Thursday, May 9, 2013

Judge again denies Hasan's motion to plead guilty

Hesco barriers, Conex boxes and traffic barriers at courthouse

Defense – 'We have become a combat outpost'

Ft. Hood – Judge Tara Osborn denied Major Abu Nidal Malik Hasan's motion to plead guilty to unpremeditated murder - for a second time.

In spite of defense arguments that it is unconstitutional to disallow such a plea, the judge cited a section of the Uniform Code of Military Justice and two federal rules of criminal procedure, as well as numerous precedent cases, that preclude a guilty plea in a military murder case involving multiple killings.

Major Hasan is charged with 13 specifications of premeditated murder and 32 specifications of attempted premeditated murder.

It will be up to jurors to decide if the government has proven premeditation, and if so, are there any mitigating circumstances. If they find there are none, they will be charged to assess a penalty of death.

Said the lead defense attorney, “We believe this is in the best interest of Major Hasan.”

Prosecutors countered by saying, “There is no constitutional right to plead guilty. All the arguments they have made are meaningless...”

Defense attorneys said the jury panel, which is yet to be picked, “should know Maj. Hasan's acceptance of guilt.”

When presented as a mitigating factor, according to the lead defense counsel, there would be no need for the jurors to hear testimony and see exhibits dealing with evidence such as autopsy photos of the victims, bullet trajectories and how they affected those the Major targeted, and the paths the bullets traveled in the tissues of the bodies of those killed and wounded.

“All that means nothing,” the military lawyer said. He further argued that unfair aggravation will result because of “the Court's prohibition on Major Hasan's pleading guilty.”

The lead prosecutor objected, saying, “Everything that happened in that building will become extremely relevant to that panel.”

Judge Osborn denied the motion, saying “Here the defendant is accused of killing 14 persons...I believe the accused would be admitting that he had the intent to kill each of them.”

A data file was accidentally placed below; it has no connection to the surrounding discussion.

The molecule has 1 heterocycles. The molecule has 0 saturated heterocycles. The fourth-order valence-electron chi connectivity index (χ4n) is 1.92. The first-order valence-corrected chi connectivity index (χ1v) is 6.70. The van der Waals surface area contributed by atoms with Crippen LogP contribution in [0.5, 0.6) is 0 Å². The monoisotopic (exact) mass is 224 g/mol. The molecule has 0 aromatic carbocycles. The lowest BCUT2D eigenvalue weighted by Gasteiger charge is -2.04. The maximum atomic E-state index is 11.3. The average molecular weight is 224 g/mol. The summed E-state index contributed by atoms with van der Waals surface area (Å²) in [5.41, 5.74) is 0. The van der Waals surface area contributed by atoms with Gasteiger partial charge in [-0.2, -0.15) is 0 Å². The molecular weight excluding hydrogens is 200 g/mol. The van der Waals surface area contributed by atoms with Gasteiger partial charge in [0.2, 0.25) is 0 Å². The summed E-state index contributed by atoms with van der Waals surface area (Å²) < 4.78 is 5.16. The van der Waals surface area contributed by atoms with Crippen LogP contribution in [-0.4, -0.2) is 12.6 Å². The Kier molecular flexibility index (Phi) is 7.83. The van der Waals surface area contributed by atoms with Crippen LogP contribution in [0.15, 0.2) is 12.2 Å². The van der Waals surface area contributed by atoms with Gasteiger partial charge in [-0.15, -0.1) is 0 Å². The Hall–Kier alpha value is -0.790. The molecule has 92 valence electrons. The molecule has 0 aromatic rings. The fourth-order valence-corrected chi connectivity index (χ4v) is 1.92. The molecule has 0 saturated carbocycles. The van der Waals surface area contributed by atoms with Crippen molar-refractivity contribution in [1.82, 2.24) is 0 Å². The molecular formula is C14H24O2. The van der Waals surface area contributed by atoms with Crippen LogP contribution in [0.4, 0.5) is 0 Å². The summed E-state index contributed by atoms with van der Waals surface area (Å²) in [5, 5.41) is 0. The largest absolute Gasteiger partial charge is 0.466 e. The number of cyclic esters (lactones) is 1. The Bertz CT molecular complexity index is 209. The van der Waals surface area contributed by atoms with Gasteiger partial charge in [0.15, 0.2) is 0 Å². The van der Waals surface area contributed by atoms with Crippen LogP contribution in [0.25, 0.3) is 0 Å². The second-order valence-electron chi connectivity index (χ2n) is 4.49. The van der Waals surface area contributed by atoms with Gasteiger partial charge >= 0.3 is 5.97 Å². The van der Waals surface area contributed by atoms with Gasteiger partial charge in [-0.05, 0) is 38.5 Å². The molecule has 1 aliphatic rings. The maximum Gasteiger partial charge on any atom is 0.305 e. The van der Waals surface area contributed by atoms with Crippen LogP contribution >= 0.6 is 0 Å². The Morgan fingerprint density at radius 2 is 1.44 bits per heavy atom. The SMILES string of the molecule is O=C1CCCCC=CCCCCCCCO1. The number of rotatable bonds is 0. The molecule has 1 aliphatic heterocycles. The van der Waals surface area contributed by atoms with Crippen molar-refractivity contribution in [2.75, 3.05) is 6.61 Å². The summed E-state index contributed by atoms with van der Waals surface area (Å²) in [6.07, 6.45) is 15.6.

The defense noted its objection to the ruling.

Similarly, Judge Osborn denied a defense motion to continue the trial until September 1 instead of June 1 because “A major event has occurred which changed the public perception of this trial.”

The Boston Marathon bombing, which occurred the day before the most recent pre-trial hearing on April 18, involved radical Islamic jihadists who are naturalized citizens of the U.S. Like Maj. Hasan, they became involved in a process of “self-radicalization” over a fervent faith in Islamic laws and teachings.

The attorneys cited some 2,700 articles that mentioned Maj. Hasan in connection with the tragic occurrence.

At the same time, Judge Osborn denied a motion to appoint a media specialist to interpret the impact of media coverage on the trial.

She asked, “How do you know if on the 25th of August there won't be some type of event which would make a similar impact?”

In fervent argument, the defense mentioned that, “When we started this trial with the Article 32 (evidentiary) hearings, this was a courtroom. We have become a combat outpost.”

He elaborated on his feelings as to how it will affect prospective panelists and those who are chosen.

“I challenge anyone to come up with a court martial that looks anything like this one.”

The 90 Army officers will be examined as to their attitudes toward a process of increasing religious conviction on Maj. Hasan's part, his ideas about American soldiers committing war crimes, and his correspondence with sworn enemies of the U.S. such as Imam Anwar Awlaki, who often accused the government of satanic designs before he died in a drone rocket attack, defense counsel said.

At this time, an encircling fence made of Conex shipping containers stacked three high, numerous Hesco “concertainer” barriers formed by steel mesh and cardboard liners filled with sand, and concrete traffic barriers surrounds the entire Courthouse complex on post.

Defense counselors consider it an aggravating circumstance that will prejudice the jurors.

The only message officers will interpret from the fortified appearance of the courthouse and its grounds will be, “You need to do what you need to do to protect America,” according to the lead counsel for the defense.

The questioning of prospective jurors, originally scheduled to begin on May 29, will be postponed one day for the final hearing of motions and orders before jury selection begins. “If we still have motions, we will set jury selection back one day, and another day and another...” said the judge. Citing a “flurry of motions” following her latest hearing, she said. “I don't like all these motions.”

Following four days of rest after the jury is empaneled, the jurors will begin hearing evidence and testimony.

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